Wednesday, March 24, 2010

How I lost my (atheistic) religion

My kidz [sic] have no interest in understanding or learning about the background of their parents. I mean, I hope they might have at least a passing interest in my activities, even as a fellow human being and wonder off around here.

My close friends could not believe I was once an atheist. It all happened when I was in university. Even today I still could not figure out how I winded up being accept to study at our national university, where I never paid any tuition fees. If there is one thing we really really thank the Americans for, it is that they gave us education. My university was established by them and almost all of the professors there have been trained in some American university somewhere in USA.

In my first year I was undecided if I would major in physics or mathematics or switch to engineering since my father and his brother are engineers. Since I was good in algebra, I picked on mathematics. However, in that system, you are given lots of elective subjects. So in a way, they want you to pick a major and a minor. I was becoming philosophical so I picked on philosophical subjects as my minor. It was because I was becoming sceptical about life. Life was becoming absurd and meaningless to me. This scepticism grew and I found myself being sceptical about God too, not to mention that I was reading the works of existentialist philosophers which added fuel to the fire. So I started denying God. At that time, I was in the school's philosophy club wherein there were only two kinds of people - agnostics and atheists. I was on the second group. I was like this up until in my last year.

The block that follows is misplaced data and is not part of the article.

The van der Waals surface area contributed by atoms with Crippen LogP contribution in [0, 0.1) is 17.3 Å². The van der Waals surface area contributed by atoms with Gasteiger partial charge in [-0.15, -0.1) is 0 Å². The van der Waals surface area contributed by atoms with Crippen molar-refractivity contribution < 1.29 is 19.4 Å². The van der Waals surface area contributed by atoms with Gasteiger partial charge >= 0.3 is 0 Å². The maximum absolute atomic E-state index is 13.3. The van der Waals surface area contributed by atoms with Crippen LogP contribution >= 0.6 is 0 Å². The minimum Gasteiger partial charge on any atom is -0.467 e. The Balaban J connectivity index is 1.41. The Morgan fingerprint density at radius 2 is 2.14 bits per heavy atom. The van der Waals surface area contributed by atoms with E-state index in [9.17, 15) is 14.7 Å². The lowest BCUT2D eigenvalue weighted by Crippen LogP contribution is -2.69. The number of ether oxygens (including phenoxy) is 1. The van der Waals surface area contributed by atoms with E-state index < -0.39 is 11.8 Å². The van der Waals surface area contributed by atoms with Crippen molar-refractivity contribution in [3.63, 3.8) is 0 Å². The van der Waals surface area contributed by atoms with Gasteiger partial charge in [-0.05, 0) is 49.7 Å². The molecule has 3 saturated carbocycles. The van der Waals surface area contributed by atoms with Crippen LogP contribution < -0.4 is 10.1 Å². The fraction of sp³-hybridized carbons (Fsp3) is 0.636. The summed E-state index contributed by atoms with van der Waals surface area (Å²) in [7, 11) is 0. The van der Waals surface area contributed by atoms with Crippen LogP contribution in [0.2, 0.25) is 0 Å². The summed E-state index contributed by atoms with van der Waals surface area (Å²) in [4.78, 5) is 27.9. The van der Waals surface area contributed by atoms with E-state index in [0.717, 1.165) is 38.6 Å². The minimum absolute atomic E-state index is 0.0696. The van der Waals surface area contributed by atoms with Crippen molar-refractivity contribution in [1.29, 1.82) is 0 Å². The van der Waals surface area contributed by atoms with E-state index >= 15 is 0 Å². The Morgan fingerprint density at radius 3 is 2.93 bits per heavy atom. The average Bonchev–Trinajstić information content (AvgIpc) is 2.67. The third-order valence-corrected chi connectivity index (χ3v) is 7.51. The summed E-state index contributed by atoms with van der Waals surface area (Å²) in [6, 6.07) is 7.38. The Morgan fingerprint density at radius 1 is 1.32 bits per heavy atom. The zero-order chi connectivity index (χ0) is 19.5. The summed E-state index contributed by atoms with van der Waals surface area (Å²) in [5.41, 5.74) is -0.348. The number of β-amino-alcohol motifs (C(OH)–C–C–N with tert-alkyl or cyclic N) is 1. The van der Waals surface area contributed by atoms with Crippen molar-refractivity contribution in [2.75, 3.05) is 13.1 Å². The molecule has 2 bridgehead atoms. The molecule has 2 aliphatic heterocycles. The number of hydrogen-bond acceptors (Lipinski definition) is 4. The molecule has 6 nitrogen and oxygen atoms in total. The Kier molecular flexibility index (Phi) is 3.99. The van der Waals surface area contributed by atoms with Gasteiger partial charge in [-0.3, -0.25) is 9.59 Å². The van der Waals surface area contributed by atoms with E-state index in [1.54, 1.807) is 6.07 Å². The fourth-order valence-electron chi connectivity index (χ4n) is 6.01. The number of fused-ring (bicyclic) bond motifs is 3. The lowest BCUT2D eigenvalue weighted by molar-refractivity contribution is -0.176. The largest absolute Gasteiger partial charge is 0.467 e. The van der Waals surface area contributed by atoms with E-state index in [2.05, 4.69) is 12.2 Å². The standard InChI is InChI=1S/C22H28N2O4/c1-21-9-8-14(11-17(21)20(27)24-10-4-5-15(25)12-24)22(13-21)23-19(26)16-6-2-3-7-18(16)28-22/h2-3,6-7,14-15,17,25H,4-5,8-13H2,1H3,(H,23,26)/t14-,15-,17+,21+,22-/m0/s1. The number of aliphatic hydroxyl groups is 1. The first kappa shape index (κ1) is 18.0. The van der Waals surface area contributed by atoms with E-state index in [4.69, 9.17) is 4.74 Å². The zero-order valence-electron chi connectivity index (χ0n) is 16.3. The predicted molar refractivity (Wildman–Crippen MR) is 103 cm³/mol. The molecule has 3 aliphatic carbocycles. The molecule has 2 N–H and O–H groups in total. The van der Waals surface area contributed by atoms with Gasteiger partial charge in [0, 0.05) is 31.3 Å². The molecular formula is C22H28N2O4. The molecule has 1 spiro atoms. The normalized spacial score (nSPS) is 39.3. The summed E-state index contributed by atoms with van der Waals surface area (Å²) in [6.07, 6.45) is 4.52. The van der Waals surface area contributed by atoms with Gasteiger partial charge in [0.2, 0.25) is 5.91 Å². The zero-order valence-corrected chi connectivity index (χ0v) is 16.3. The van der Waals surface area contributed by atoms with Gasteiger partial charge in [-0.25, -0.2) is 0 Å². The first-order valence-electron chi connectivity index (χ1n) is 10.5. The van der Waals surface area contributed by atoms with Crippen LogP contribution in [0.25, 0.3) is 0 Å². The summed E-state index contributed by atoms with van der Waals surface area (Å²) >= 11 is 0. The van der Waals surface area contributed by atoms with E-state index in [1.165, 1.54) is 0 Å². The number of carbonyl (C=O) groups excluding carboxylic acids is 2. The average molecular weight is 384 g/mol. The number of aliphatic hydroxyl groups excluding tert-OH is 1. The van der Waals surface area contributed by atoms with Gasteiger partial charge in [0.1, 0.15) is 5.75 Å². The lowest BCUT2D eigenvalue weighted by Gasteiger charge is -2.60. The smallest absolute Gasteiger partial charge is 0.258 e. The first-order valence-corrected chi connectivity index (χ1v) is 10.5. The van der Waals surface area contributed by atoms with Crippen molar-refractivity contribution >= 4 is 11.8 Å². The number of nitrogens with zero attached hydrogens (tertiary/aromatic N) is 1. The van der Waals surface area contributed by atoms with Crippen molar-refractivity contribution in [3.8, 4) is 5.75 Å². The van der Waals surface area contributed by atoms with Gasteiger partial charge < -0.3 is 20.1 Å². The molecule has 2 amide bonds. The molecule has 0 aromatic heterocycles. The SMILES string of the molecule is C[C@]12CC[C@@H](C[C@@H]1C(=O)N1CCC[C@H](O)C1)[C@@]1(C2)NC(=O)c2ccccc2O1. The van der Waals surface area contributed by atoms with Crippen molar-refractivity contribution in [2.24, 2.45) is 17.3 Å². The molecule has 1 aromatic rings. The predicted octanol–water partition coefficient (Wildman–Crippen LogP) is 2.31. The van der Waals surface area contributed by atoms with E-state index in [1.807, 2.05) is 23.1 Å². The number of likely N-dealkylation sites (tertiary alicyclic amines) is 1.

One early morning I was waiting for my lecture so I sat outside a cafeteria where there were trees and seats. I sat under one of them. It was quiet, I remember looking on my left staring at the ground with these thoughts - "What is life? what is this for? So you are born, you grow, you go to college, get a career, get married, have children, grow old, you retire and then you die. What is up with that? What is the sense of that"?

I was also taking mathematical physics and for some reason, my prof one day decided to show us slides of the universe, the nebulas and the galaxies. They were very pretty pictures. That kinda impressed me of its beauty.